Cook monument restored at Point Venus
Captain Cook Society, Cook's Log No 3, 2011
In a notably successful venture between the Captain Cook Society and the Government of French Polynesia, the Captain Cook memorial has been restored and his name is once more commemorated at Point Venus, Tahiti.
Nobody who visits Point Venus at Mahina on the northern tip of Matavai Bay, Tahiti, can fail to be inspired by the sheer beauty of the place. The soaring, forested mountain shards sweep down to the palm-fringed lagoon and the tongue of black volcanic sand, just as William Hodges painted the scene on Cook’s second voyage.
True, the suburbs of modern Papeete can be glimpsed through the trees, and the bright sails of wind-surfers now skid across the waves. The river has shrunk to a stream. But the magic remains. As I wrote in my notes when I visited in 2006: “It is hot and steamy and beautiful and smelling strongly of the stuff of life. One can sense how this place must have struck the first Europeans as paradise reclaimed – and as quickly lost.”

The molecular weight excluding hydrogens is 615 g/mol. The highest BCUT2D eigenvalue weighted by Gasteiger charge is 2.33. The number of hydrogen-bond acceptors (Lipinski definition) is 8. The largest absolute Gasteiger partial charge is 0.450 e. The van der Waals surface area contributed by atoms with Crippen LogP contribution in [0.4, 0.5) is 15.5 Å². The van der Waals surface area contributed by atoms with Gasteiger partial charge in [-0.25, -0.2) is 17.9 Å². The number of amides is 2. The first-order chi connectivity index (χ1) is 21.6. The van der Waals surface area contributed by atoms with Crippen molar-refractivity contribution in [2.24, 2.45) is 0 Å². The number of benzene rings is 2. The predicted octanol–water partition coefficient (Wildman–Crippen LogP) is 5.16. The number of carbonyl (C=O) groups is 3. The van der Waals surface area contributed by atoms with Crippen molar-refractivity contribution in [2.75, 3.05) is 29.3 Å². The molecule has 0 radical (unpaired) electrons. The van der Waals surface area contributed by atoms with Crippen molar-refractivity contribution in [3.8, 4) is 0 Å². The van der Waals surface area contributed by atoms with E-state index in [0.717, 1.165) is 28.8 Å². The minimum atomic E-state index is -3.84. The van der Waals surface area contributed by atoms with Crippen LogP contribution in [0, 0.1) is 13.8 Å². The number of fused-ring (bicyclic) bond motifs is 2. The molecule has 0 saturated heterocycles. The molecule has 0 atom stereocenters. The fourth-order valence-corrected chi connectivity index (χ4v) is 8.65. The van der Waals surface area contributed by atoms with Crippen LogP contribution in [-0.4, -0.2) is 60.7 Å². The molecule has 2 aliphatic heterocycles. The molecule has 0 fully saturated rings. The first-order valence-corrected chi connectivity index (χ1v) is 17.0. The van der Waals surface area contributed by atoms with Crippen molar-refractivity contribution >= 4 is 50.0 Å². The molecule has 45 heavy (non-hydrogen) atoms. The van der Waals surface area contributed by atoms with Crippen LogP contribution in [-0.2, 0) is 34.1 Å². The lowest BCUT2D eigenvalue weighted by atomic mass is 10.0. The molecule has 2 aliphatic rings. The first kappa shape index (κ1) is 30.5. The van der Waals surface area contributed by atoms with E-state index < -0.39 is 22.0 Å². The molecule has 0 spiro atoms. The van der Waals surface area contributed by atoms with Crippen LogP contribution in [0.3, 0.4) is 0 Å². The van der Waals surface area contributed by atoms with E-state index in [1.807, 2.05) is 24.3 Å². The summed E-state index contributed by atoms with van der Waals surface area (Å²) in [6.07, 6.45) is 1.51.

After all, it was here that Wallis anchored in the Dolphin, to become the first European so far as we know to discover Otaheite (or King George’s Island as he named it) in 1767. His glowing account of the climate, customs and people, led to the decision to send Cook to the island in Endeavour to observe the Transit of Venus in June 1769. He built his Fort Venus on the sandy tip and indeed named it Point Venus: a name that stuck – Pointe Vénus to today’s French-speaking population – and to which he returned on each of his next two voyages.
The importance of this lovely site in the subsequent history of the Pacific is amply attested by the monuments to be found at the Pointe Vénus tourist park. Here, for example, the Bounty anchored to collect breadfruit in 1788 … and to which it returned to collect women, en route to Pitcairn, after the mutineers threw the breadfruit overboard and set Captain Bligh adrift in his open boat.
Here in 1797, the first members of the London Missionary Society landed to begin preaching the Gospel. And here, too, one finds a lighthouse – a pharos – designed by the father of Robert Louis Stevenson, with a plaque on the wall commemorating the author’s visit in the 1880s.